|Westinghouse Artifacts & Archival Materials
From the invention of the airbrake and automobile shock absorbers to the development of railroad signaling and the modern day weekend, the Westinghouse story is an integral part of Western Pennsylvania's 250 year history of innovation.
As part of the merger with the History Center, all of the Westinghouse Museum's archival materials and museum artifacts were added to the History Center's collections.
Highlights of the Westinghouse artifacts added to the History Center's collections include:
- The Westinghouse families' gold trimmed Tiffany dinner glasses and plates used during elegant dinner parties;
- A Russian tea set presented to George and Marguerite Westinghouse by the Russian ambassador in the mid-1890s;
- A Mazda light bulb display that documents the important role Westinghouse played in lighting the world, first demonstrated on a large scale at the 1893 Columbian Exposition in Chicago;
- A variety of household appliances, both big and small, that filled the nation's homes after Westinghouse brought electricity to the nation;
- Patent models showing various design implementations for the Westinghouse air brake, which revolutionized rail transportation and safety;
- An engraved piece of copper cable through which the first electricity was sent from the Westinghouse alternating current generators installed at Niagra Falls in April, 1895;
- A full-size bronze bust of George Westinghouse sculpted by Daniel Chester French;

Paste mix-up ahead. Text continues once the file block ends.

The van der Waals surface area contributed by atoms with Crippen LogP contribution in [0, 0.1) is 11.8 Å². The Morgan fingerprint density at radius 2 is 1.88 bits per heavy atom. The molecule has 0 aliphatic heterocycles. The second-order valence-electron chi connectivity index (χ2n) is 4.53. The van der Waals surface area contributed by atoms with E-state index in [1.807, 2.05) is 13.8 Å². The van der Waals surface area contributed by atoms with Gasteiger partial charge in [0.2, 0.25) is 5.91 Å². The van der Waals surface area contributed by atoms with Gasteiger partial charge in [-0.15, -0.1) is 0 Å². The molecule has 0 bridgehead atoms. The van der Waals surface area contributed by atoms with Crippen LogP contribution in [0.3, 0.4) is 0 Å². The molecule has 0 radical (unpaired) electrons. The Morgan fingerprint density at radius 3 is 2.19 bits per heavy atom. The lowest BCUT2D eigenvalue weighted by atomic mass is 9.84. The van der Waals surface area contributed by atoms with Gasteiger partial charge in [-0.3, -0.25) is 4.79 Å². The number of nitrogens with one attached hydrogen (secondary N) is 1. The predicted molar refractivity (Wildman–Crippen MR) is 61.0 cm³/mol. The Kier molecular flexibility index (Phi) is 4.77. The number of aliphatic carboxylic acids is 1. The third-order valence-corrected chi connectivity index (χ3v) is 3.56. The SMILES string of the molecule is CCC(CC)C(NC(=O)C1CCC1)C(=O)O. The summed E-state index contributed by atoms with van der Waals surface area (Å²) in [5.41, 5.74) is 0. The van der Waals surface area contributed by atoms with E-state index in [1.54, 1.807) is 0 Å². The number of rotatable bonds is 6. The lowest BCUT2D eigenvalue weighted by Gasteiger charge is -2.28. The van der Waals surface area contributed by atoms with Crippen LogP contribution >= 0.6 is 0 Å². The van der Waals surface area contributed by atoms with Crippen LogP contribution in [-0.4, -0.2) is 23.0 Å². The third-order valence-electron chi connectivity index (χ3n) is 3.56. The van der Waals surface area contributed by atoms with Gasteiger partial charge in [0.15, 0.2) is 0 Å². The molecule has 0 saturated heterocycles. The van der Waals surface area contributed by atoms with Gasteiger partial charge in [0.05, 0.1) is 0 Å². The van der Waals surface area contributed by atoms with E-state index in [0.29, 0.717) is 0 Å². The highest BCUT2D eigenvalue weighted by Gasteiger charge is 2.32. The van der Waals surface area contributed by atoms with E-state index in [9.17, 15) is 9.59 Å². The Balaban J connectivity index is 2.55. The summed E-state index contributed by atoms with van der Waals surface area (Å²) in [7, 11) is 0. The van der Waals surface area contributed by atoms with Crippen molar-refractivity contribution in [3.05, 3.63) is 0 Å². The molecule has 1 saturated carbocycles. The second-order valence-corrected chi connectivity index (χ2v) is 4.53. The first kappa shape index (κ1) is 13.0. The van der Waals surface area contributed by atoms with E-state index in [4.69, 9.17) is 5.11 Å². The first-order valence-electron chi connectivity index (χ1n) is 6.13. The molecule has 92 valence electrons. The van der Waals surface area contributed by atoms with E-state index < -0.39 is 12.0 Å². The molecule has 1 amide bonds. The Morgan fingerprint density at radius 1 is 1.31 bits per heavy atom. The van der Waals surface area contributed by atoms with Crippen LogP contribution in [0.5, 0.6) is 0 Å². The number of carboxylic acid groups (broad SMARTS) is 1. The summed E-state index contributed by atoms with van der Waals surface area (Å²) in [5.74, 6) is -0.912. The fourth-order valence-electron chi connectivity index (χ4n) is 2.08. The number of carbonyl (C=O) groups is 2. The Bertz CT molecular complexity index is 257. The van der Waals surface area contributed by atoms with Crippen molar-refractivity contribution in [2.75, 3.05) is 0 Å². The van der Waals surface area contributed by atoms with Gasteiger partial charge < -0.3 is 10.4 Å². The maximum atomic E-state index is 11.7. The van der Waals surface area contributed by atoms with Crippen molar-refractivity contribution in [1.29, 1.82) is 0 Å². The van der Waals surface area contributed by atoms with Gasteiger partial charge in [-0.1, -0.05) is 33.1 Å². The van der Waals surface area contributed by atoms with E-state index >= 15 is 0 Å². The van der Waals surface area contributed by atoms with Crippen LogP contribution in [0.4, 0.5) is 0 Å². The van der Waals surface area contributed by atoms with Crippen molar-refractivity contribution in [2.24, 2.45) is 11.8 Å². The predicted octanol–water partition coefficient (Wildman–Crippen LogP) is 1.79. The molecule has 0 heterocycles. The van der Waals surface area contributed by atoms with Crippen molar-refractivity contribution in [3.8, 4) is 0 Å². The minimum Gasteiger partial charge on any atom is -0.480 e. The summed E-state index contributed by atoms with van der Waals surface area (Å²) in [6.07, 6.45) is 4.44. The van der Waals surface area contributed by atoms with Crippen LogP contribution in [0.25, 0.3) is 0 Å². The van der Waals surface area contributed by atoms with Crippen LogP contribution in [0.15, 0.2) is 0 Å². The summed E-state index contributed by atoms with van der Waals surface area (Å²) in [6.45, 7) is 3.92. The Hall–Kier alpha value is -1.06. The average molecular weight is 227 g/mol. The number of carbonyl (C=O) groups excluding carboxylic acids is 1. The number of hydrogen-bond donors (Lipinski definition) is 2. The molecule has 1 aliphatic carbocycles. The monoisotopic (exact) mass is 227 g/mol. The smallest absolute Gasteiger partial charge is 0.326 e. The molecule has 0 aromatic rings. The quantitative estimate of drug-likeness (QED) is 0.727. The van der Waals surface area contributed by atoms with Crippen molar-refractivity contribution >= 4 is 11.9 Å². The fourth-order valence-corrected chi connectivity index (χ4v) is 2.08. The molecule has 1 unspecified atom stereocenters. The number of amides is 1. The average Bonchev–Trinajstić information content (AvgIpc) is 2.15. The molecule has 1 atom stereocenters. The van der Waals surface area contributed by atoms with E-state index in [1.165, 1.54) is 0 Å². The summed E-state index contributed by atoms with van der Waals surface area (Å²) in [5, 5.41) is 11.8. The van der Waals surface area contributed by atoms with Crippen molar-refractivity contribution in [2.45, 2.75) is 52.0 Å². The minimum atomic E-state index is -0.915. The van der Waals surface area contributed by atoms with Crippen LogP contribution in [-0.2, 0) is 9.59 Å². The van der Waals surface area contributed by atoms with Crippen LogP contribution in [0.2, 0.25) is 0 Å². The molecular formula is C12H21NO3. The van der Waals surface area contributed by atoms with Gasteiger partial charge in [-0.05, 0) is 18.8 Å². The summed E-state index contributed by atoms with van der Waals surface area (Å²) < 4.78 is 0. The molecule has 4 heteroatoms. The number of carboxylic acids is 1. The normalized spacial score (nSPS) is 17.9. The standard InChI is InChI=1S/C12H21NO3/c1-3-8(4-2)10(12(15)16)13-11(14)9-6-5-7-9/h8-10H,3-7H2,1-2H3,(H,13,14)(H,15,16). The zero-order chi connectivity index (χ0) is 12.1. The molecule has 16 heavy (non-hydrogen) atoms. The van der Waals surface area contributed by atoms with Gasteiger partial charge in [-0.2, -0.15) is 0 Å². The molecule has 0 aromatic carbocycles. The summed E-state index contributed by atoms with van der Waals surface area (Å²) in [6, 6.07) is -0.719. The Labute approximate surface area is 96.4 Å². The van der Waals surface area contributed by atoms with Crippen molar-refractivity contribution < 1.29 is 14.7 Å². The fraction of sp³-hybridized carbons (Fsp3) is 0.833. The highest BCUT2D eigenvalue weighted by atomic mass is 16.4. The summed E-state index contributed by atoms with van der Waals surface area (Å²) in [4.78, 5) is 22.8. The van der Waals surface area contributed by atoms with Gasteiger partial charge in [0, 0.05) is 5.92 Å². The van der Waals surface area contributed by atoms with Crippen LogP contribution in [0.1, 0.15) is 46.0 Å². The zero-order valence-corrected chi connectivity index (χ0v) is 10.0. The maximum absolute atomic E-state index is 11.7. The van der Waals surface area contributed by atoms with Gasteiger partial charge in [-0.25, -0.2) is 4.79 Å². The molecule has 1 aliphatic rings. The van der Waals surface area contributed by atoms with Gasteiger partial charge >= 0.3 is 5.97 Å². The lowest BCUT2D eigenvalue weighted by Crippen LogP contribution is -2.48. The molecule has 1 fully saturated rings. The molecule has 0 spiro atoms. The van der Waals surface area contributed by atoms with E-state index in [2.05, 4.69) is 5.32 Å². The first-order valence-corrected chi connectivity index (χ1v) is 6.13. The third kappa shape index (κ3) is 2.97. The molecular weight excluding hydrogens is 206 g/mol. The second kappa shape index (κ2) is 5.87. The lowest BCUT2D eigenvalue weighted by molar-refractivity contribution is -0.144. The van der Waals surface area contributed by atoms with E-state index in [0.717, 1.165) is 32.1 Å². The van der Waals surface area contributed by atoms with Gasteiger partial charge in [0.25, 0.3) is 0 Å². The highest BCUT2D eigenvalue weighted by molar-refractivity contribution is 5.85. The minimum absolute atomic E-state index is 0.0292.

- An original duplicate of a 1938 time capsule based on the two time capsules buried in New York as part of the 1939-40 World's Fairs; and
- A twelve foot oil painting of the sprawling Westinghouse East Pittsburgh Works in 1920.
Westinghouse Archival Materials
Highlights of the archival materials added to the History Center's collections include:
- Original correspondence and other documents related to the Westinghouse family;
- Marketing materials, including advertisements, brochures, newsletters, posters and programs from various Westinghouse companies;
- Annual reports, newspaper clippings and press releases;
- Signed documents from Albert Einstein, Nikola Tesla, and others;
- Books, photographs and publications related to the history of the various Westinghouse companies.
If you are considering donating an object to the History Center's Westinghouse collection, please contact Emily Ruby at email@example.com or 412-454-6350.
For those interested in learning more about Westinghouse archival materials, Dr. Alexis Macklin at firstname.lastname@example.org or 412-454-6305.
To contact our Westinghouse Historian, please e-mail Ed Reis at email@example.com or call 412-454-6376.